Delhi’s air quality worsens, doctors say cases of lung problems expected to rise
Every year around October, Doctors in Delhi report a spike in cases of people coming with respiratory problems, aggravated asthma and chronic obstructive pulmonary disease . It is around this time of the year that Delhi’s air quality starts deteriorating with the adverse weather conditions facilitating the concentration of toxic gases and ultra fine particles.
“We usually see a threefold rise in the number of patients between October and February, especially at the onset of winter. Some reach hospital with symptoms so severe that they need ICU care. This rise in numbers and aggravation of symptoms is because the temperature dip results in denser air and concentrated levels of pollution in lower atmosphere, which people breathe,” said Dr Sandeep Nayyar, head, department of respiratory medicine, allergy and sleep disorders, BL Kapur Super Speciality Hospital.
Last year, spirometry tests conducted by the Delhi government on citizens to check lung function, found that more than 34% of the people checked had impaired lung function.
Children, the elderly, pregnant, and those with other medical conditions like diabetes and hypertension are at a higher risk to develop complications due to pollution.
A study commissioned by the Central Pollution Control Board, which was conducted by Chittaranjan National Cancer Institute, found that more than two of five school-going children in Delhi have reduced lung function. The study, published in 2012, said that the lung function of 43.5% Delhi children was impaired, as compared to 25.7% in students from rural West Bengal and Uttarakhand.
It also found that the sputum (mixture of saliva and mucus coughed up from respiratory tract) samples of children from Delhi had four times more iron-laden macrophages, indicating bleeding in the lungs. The scientists also found that the changes in the sputum correlated with the ambient air pollution.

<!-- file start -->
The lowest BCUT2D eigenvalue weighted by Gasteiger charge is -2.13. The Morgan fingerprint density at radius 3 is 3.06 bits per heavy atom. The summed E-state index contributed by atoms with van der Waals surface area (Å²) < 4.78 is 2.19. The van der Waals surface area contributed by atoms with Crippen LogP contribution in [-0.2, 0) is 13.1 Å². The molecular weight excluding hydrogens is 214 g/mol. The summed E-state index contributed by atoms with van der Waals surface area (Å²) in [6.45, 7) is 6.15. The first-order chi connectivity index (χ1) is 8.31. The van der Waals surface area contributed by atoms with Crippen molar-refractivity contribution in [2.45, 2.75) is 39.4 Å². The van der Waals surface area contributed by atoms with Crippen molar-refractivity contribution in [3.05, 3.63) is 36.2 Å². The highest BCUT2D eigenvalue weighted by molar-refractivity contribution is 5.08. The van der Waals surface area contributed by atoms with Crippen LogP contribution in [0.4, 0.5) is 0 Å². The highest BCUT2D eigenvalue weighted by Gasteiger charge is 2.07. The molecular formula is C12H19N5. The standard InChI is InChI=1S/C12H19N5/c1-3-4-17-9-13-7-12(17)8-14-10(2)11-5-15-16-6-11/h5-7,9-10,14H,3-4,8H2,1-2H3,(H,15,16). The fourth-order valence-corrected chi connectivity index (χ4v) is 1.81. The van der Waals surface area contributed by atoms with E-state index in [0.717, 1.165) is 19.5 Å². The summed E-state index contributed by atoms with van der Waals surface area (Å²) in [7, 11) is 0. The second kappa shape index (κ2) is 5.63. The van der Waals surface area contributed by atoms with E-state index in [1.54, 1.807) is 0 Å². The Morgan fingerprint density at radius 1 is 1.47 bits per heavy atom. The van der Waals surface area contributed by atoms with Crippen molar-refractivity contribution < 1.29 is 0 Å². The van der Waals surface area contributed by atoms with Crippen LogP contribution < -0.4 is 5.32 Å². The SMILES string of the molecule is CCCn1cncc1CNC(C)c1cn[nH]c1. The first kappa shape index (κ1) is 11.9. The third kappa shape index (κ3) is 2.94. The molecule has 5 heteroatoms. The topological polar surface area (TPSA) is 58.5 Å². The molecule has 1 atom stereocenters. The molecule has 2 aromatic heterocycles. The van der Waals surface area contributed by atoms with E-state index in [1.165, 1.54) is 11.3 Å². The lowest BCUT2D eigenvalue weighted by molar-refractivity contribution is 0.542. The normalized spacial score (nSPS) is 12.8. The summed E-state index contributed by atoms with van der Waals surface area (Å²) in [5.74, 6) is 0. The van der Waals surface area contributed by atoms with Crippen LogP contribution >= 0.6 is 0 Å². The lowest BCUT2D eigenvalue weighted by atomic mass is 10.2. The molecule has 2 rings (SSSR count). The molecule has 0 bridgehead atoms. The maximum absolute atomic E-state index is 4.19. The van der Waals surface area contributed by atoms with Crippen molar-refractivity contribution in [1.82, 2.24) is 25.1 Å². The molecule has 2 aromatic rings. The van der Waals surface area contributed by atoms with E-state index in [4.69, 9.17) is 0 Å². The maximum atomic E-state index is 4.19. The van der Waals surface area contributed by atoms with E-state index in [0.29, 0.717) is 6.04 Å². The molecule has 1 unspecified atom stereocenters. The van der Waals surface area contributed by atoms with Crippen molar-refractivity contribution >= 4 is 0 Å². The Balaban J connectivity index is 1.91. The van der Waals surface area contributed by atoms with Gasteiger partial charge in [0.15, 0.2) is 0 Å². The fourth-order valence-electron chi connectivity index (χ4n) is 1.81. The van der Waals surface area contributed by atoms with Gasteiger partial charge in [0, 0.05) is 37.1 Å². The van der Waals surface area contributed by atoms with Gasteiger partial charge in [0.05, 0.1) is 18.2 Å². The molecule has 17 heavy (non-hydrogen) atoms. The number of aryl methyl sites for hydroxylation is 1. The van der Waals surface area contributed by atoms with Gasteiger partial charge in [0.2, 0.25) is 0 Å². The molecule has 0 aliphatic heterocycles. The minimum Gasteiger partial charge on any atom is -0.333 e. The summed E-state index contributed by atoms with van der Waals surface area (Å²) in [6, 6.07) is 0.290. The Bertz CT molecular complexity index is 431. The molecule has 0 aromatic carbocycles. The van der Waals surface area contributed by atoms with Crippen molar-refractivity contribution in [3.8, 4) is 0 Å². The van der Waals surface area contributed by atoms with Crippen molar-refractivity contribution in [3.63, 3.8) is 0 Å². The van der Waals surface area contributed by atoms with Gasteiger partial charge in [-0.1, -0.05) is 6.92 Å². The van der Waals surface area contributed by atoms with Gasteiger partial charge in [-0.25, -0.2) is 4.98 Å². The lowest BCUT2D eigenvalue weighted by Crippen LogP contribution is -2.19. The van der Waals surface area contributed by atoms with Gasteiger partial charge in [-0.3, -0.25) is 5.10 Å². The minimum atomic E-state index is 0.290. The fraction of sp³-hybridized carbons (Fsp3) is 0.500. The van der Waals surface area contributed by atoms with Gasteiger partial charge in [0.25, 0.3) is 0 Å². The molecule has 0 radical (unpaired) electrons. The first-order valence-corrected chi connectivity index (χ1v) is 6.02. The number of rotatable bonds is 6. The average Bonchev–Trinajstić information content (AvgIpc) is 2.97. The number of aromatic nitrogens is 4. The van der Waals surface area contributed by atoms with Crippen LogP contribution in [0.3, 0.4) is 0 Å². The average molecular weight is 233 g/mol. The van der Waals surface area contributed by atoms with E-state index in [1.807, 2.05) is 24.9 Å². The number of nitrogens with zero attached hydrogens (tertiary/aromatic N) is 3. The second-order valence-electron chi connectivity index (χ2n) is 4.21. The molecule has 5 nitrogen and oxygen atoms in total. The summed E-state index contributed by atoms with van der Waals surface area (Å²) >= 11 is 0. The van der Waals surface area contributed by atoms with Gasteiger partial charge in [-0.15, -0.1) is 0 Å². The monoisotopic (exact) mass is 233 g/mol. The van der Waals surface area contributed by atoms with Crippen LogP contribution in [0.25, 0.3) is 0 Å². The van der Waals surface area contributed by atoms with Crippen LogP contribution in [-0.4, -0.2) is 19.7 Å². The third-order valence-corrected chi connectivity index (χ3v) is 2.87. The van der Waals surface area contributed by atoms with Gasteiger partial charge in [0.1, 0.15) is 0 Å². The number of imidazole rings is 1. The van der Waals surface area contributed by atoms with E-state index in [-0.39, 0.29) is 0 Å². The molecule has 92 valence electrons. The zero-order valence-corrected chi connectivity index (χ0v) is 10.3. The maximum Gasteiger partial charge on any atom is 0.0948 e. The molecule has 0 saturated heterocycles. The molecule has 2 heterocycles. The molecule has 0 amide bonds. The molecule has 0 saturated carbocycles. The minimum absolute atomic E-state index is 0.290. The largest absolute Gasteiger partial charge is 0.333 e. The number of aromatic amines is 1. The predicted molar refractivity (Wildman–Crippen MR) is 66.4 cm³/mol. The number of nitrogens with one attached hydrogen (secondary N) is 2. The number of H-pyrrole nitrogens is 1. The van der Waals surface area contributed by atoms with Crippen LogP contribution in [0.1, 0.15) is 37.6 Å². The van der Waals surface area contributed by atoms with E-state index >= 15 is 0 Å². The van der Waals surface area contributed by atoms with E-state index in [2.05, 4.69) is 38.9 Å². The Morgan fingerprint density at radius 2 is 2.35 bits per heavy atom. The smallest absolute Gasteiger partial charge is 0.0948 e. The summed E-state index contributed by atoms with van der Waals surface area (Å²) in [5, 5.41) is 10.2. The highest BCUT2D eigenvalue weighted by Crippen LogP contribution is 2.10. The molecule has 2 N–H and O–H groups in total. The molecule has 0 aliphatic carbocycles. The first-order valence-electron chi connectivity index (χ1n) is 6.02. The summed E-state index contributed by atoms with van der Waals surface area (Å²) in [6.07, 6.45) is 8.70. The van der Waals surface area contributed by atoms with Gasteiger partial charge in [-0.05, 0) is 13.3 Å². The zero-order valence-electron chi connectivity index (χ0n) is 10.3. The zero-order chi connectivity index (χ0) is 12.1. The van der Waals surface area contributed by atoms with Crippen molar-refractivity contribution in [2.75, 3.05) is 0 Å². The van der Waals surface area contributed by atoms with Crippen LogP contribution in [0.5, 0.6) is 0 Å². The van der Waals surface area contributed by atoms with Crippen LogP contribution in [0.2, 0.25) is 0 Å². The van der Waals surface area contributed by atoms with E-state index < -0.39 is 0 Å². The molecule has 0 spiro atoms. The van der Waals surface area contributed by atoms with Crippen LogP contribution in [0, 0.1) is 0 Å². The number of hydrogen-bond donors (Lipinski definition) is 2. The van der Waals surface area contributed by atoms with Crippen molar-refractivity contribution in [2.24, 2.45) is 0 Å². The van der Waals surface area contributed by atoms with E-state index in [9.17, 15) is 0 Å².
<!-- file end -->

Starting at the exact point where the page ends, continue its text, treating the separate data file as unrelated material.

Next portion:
Doctos said the cases also spike in the week after Diwali, usually one of the most polluted days of the year due to bursting of firecrackers. “The numbers shoot up in the week after Diwali, corresponding with the increase in pollution levels because of crackers,” said Dr Srikant Sharma, senior consultant of medicine at Moolchand Medicity.
A study by the Chest Research Foundation, Pune, looked at the level of pollution an individual is exposed to when they light common crackers. A single snake tablet produces nearly 64500 µg/m3 of PM 2.5 within 3 minutes. The accepted level is 60 µg/m3.
This is 40 to 400 times the amount of harmful substances from a cigarette, said Dr GC Khilnani, head of the department of pulmonary medicine and sleep disorders at All India Institute of Medical Sciences (AIIMS).
“It has also been scientifically proven that the particulate matter produced by burning firecrackers weakens our immunity and causes much more inflammation than what is triggered by pollutants produced by automobile and other sources,” said Dr Khilnani.
Particulate matter is the principal pollutant in Delhi’s air. Particles as fine as 2.5 microns and 10 microns, referred to as PM2.5 and PM10, cause immense damage to human lungs by embedding deep into the tissues and causing severe diseases.
Vehicular pollution is known to increase the risk of asthma, according to a nation-wide study on which AIIMS had collaborated. The study showed a nearly 2 fold increase in the number of children with asthma in moderate to high pollution areas near roads that have heavy vehicular traffic throughout the day.
The major contributors of PM 2.5 in Delhi are road dust (38%), vehicular pollution (20%), domestic fuel burning (12%) and industrial sources (11%), according to the Centre for Science and Environment (CSE). Fireworks are also a major contributors.
More than 55% of Delhi’s 19 million people live within the highly exposed, toxic zones, according to a 2015 CSE report.
Constant monitoring of the level of pollution in the air done by Vallabhai Patel Chest Institute (VPCI) has found that the level of pollen in the air goes up during the winter. Data showed that the pollen count increased in the months of September, October and November, and started declining again from December.
“Pollens are allergens and whenever there is pollen in the air; people with pollen sensitivity will start showing symptoms. In fact, 70% of the population faces respiratory problems due to pollution,” said Dr Raj Kumar, Head of National Centre of Respiratory Allergy, Asthma & Immunology and Department of Respiratory Allergy & Applied Immunology, VPCI.
Pollen can also aggravate symptoms of people living with chronic respiratory problems. “And, till the pollution levels are high, we think that is the sole reason for adverse respiratory health. But, we will not know how much of the problem is due to the pollens,” said Dr Kumar.